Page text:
Tens of thousands of children who missed out on vital early help services are re-referred within a year – our new data reveals

Monday 28 February 2022
Young toddler with painted nails and father hugging outdoors

  • FOI by Action for Children reveals an estimated 64,000 children a year are missing out on early help services and then being re-referred to children’s social care within 12 months.
  • Nine out of 10 local authorities cut early intervention spending between April 2015 and April 2020.
  • For every two children that receive preventative targeted early help support, there are up to three children receiving more costly social care interventions
  • Report also shows big variation of early help provision around the country.

A Freedom of Information request by leading charity Action for Children submitted to local authorities across England, has revealed that there were at least 320,000 missed opportunities to provide early help services to children who were then re-referred to social care within 12 months, between 2015/16 and 2019/20. This equates to an estimated 64,000 children a year.

When children are referred to social services for an assessment, and they do not meet the threshold for social care support, social workers have the option to close the assessment and make a ‘step down’ referral to early help. Action for Children estimates there were 1.26 million occasions where a closed assessment did not lead to an early help referral. In 25% of these cases, the child in question was re-referred to social care within 12 months, suggesting there were 320,000 missed opportunities to offer early help in this period.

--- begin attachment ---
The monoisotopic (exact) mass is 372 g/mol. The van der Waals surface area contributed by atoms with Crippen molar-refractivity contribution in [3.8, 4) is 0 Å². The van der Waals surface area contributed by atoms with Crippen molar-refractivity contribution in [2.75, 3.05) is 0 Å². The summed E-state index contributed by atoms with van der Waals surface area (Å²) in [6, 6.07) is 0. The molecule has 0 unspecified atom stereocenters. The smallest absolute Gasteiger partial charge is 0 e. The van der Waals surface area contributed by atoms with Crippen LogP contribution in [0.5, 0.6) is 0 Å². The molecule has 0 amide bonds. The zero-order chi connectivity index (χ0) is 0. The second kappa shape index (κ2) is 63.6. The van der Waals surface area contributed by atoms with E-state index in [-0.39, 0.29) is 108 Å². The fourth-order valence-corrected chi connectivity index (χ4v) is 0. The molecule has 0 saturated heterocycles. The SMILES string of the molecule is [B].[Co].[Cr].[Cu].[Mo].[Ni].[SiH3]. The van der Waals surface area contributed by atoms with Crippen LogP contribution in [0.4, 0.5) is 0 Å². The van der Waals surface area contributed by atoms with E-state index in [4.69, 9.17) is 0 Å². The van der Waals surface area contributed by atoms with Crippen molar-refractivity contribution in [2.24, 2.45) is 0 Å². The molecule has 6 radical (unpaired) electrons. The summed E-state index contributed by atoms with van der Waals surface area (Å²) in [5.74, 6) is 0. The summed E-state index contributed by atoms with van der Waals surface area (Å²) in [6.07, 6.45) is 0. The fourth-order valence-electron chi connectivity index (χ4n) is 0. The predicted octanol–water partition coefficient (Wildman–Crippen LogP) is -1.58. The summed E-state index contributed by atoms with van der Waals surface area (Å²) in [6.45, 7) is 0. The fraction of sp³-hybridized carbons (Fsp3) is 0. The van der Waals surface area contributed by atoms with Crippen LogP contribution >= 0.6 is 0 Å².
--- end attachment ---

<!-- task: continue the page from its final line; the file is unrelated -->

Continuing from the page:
The charity believes this means chances are being missed to protect children, reduce numbers of children going into care and help the pressures on overstretched and underfunded social services.

Despite government guidance highlighting the importance of early help for children, this is the first time that national data on the number of children getting early help has been collected.

The report shows there is significant regional variation in service delivery. Reported early help provision for 2019-20 ranges from around 1 in 6 children (15.7%) in Rotherham, to less than 1 in 150 (0.6%) in South Gloucestershire.


Meanwhile, spending on early intervention services for children has been cut by nine out of ten councils in England between April 2015 and April 2020.

Some local authorities – such as Medway, Northamptonshire and Sunderland – have seen their spending on early intervention fall by more than 70% since 2015.

Local authorities’ early intervention spending covers early help, and a range of other preventative services, such as children’s centres, family support, and youth work.

There are now over 10,000 more children in care than there were in 20131, and local authorities now spend over 80% of their children’s services budgets on later intervention and crisis management2. This is in spite of evidence suggesting that early help services can reduce the number of children going into care and save local authorities money by cutting the need for costly late intervention.


The report proposes a new metric: the ‘prevention ratio’, which finds that for every two children that receive targeted early help support, there are up to three children receiving more costly social care interventions. Action for Children believes an effective social care system would see the majority of families that need support interacting with children’s services through the preventative services of early help, which is designed specifically to manage needs before they escalate.

The charity is calling on the government to improve early help services through:

  1. Introducing a legal duty on councils to deliver early help for children